Me: Well, a rug isn’t always available, is it? Seriously - even with a rug, you’ll sooner or later have encounters where your pedals will creep away from you anyway, whether it be due to broken bass drum spurs, worn out spikes on the bottom of the foot plates, or just a flimsy carpet sitting on a shiny slick floor. Let’s face it - you don’t always play on your own drums, so you never know what to expect. So, It’s always safe to have a Trapstrap handy. Besides, it’s way lighter than a rug!!
Skeptic: I’ve seen this before - the Trapstrap is nothing new...
Me: You’re right - the idea of tying a bass drum or hi-hat to the stool has been employed for decades. I’ve seen it myself - drummers using ropes, tape, and sometimes even chains or patch cables (a really desperate situation). I don’t claim to have come up with the concept, but what makes The Trapstrap unique is its specifically designed connectors, making it extremely easy to use. Currently, there’s not a single product on the market that anchors the bass drum or hi-hat this way - the only thing that comes close is a cello strap that anchors the end pin to a chair. Ironically, there are a number of drum companies that sell drum set rugs!! (for way more money than the purchase of 2 Trapstraps, by the way). You know what I say to those companies? - “I’ve seen drummers using rugs before - this is nothing new!”....
Skeptic: If the Trapstrap is such a simple product, why not make my own?
Me: Trust me - I’ve tried everything, and before I designed the Trapstrap, it was all a hassle. Ropes and string require complicated knots that are a nuisance to tie and untie. Duct tape just makes a mess and doesn’t even hold very well. Bungee cords won’t help you at all because they stretch. The Trapstrap is designed specifically for a quick and easy application, thanks to its special connectors. Oh - and the fact that the length is easily adjustable to adapt to players of all sizes.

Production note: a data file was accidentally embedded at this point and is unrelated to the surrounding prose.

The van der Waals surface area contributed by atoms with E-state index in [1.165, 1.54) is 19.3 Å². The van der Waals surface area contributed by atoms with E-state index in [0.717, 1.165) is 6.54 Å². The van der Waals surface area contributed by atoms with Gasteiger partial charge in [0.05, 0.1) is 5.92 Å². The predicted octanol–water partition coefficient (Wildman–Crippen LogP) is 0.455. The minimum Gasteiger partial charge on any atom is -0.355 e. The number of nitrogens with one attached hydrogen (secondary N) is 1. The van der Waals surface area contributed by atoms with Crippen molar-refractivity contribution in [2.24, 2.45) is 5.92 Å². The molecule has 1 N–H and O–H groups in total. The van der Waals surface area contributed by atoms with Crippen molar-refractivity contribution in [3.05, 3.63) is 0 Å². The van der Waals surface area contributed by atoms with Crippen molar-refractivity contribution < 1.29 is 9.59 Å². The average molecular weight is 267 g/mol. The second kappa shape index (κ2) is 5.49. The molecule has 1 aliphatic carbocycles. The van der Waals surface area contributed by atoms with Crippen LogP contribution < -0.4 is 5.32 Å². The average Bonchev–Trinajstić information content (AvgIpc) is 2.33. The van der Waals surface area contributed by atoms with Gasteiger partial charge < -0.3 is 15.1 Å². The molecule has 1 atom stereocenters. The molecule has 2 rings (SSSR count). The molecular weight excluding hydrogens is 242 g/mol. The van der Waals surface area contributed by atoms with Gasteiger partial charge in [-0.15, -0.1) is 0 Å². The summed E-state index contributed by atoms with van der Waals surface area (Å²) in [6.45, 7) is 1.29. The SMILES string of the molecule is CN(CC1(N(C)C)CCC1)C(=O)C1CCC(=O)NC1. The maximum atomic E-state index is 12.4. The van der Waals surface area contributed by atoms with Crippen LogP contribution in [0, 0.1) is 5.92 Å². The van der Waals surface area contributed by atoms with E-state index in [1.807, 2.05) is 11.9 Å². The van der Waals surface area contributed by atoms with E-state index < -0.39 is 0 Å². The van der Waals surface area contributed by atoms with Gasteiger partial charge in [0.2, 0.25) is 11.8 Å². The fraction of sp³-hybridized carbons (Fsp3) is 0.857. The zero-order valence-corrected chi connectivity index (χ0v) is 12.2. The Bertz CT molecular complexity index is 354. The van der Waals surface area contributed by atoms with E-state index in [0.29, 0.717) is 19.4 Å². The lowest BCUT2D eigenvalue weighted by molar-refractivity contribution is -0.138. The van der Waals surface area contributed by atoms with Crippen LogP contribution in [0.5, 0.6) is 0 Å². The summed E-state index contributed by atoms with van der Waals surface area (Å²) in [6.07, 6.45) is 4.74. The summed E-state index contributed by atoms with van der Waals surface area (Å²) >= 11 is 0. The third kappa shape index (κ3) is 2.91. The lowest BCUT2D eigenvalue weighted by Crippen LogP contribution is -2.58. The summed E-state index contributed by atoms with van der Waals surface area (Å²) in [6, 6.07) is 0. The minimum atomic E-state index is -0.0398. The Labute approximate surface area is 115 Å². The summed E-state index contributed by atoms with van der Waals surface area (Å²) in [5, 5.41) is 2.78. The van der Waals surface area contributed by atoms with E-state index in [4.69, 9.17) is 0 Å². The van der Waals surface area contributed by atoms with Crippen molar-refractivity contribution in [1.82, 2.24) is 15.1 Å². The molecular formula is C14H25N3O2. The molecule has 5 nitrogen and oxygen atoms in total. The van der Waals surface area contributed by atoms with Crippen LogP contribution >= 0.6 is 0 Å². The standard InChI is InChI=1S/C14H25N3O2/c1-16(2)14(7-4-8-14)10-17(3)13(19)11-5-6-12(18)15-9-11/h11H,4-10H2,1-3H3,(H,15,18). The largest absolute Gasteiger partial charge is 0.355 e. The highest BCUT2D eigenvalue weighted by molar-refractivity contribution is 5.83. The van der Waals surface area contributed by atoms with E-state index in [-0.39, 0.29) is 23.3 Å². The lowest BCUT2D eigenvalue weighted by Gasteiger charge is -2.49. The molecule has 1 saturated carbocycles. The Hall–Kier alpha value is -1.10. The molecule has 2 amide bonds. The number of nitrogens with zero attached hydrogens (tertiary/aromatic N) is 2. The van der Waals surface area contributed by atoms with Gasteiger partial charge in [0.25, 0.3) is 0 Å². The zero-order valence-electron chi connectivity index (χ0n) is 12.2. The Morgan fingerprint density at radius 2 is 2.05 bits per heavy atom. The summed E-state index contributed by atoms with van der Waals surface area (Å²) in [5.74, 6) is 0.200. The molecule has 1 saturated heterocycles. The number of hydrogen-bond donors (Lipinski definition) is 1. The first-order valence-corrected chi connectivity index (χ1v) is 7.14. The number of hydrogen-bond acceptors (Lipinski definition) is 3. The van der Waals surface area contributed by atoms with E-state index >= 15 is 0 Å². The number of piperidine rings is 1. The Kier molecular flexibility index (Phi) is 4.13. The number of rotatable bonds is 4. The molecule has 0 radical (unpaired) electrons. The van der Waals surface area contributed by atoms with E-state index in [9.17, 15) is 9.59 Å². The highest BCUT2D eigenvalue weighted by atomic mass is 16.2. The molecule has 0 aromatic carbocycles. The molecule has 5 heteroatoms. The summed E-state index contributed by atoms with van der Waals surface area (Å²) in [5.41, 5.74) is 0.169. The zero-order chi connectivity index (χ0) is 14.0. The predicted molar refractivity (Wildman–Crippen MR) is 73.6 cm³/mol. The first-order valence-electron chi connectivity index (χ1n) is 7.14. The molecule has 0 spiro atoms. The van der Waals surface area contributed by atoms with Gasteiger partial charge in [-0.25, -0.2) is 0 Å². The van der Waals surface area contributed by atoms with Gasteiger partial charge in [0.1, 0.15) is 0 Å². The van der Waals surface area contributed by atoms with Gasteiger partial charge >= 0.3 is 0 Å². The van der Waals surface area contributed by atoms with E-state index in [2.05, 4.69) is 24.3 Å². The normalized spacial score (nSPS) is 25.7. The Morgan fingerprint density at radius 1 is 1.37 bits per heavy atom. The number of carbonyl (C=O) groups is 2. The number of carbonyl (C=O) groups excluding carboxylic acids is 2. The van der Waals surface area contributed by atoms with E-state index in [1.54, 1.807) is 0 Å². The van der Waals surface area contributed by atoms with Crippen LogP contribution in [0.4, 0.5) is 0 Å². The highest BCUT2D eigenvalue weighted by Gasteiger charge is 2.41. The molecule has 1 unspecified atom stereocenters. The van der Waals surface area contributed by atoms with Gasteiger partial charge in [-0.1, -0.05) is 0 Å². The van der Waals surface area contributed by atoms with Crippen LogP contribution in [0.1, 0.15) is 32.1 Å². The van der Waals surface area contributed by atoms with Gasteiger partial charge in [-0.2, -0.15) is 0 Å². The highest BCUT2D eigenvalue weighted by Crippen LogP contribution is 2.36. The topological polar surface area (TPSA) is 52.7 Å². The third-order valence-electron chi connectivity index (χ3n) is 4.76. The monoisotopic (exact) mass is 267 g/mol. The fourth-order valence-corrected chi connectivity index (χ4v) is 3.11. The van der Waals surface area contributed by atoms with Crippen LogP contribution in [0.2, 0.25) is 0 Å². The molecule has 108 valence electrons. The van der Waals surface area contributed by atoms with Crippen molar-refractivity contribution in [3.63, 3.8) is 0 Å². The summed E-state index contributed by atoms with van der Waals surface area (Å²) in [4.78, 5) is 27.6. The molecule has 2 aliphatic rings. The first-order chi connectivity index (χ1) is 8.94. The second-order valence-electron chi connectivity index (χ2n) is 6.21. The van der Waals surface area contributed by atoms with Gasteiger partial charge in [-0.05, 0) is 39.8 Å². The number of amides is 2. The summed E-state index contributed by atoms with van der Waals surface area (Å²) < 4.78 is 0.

Skeptic: Does the Trapstrap interfere with my feet?
Me: NO!!! The only disclaimer I’ll make is if you’re using a double bass drum pedal, in which case you may have a hard time using a trapstrap on the hi-hat. However, this can easily be remedied if you attach the strap to the ends of the hi-hat legs instead of the lateral braces as I demonstrated in the video. Call me if you have any questions about this one.
Skeptic: Can I use one strap to anchor both the hi-hat and bass drum?
Me: NO! One Trapstrap only works on one component, which is why I have a reduced rate on this website for the purchase of 2 Trapstraps. I get asked this question a lot, so I’ll simply explain the physics: The trapstrap works by securing both sides from where the opposing force (your foot) is applied. Simply securing one side of the pedal would result in the component rotating, which might actually be even harder to deal with in a playing situation. Nice try, but don’t be cheap - just buy two straps to be safe!
Skeptic: Will the Trapstrap get in the way of my other hardware?
Me: I personally have never had a problem, but if there was one potential tight spot, it would be where the Trapstrap connects to the bass drum underneath the snare drum. I simply spread the SD stand legs wide enough so that the Trapstrap runs above tripod. When I do this, I find that I have plenty of Snare Drum positioning flexibility.